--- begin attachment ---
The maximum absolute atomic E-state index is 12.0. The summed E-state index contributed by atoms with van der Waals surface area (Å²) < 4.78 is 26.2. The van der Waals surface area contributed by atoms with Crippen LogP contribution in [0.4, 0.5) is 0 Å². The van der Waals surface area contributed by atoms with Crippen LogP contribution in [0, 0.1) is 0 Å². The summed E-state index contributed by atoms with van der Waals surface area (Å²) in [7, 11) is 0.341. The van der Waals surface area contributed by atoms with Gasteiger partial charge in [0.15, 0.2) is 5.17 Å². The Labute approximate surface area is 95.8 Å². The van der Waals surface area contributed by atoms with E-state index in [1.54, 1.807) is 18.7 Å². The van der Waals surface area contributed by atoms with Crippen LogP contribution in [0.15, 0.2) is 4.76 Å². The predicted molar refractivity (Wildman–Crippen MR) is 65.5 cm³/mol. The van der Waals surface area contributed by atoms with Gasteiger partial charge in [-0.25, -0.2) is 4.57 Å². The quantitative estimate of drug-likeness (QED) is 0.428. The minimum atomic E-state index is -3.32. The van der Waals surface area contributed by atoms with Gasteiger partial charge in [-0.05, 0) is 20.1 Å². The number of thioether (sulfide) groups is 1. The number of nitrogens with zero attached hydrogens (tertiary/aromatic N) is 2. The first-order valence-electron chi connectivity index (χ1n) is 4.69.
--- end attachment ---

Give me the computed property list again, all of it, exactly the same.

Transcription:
The maximum absolute atomic E-state index is 12.0. The summed E-state index contributed by atoms with van der Waals surface area (Å²) < 4.78 is 26.2. The van der Waals surface area contributed by atoms with Crippen LogP contribution in [0.4, 0.5) is 0 Å². The van der Waals surface area contributed by atoms with Crippen LogP contribution in [0, 0.1) is 0 Å². The summed E-state index contributed by atoms with van der Waals surface area (Å²) in [7, 11) is 0.341. The van der Waals surface area contributed by atoms with Gasteiger partial charge in [0.15, 0.2) is 5.17 Å². The Labute approximate surface area is 95.8 Å². The van der Waals surface area contributed by atoms with E-state index in [1.54, 1.807) is 18.7 Å². The van der Waals surface area contributed by atoms with Crippen LogP contribution in [0.15, 0.2) is 4.76 Å². The predicted molar refractivity (Wildman–Crippen MR) is 65.5 cm³/mol. The van der Waals surface area contributed by atoms with Gasteiger partial charge in [-0.25, -0.2) is 4.57 Å². The quantitative estimate of drug-likeness (QED) is 0.428. The minimum atomic E-state index is -3.32. The van der Waals surface area contributed by atoms with Gasteiger partial charge in [-0.05, 0) is 20.1 Å². The number of thioether (sulfide) groups is 1. The number of nitrogens with zero attached hydrogens (tertiary/aromatic N) is 2. The first-order valence-electron chi connectivity index (χ1n) is 4.69.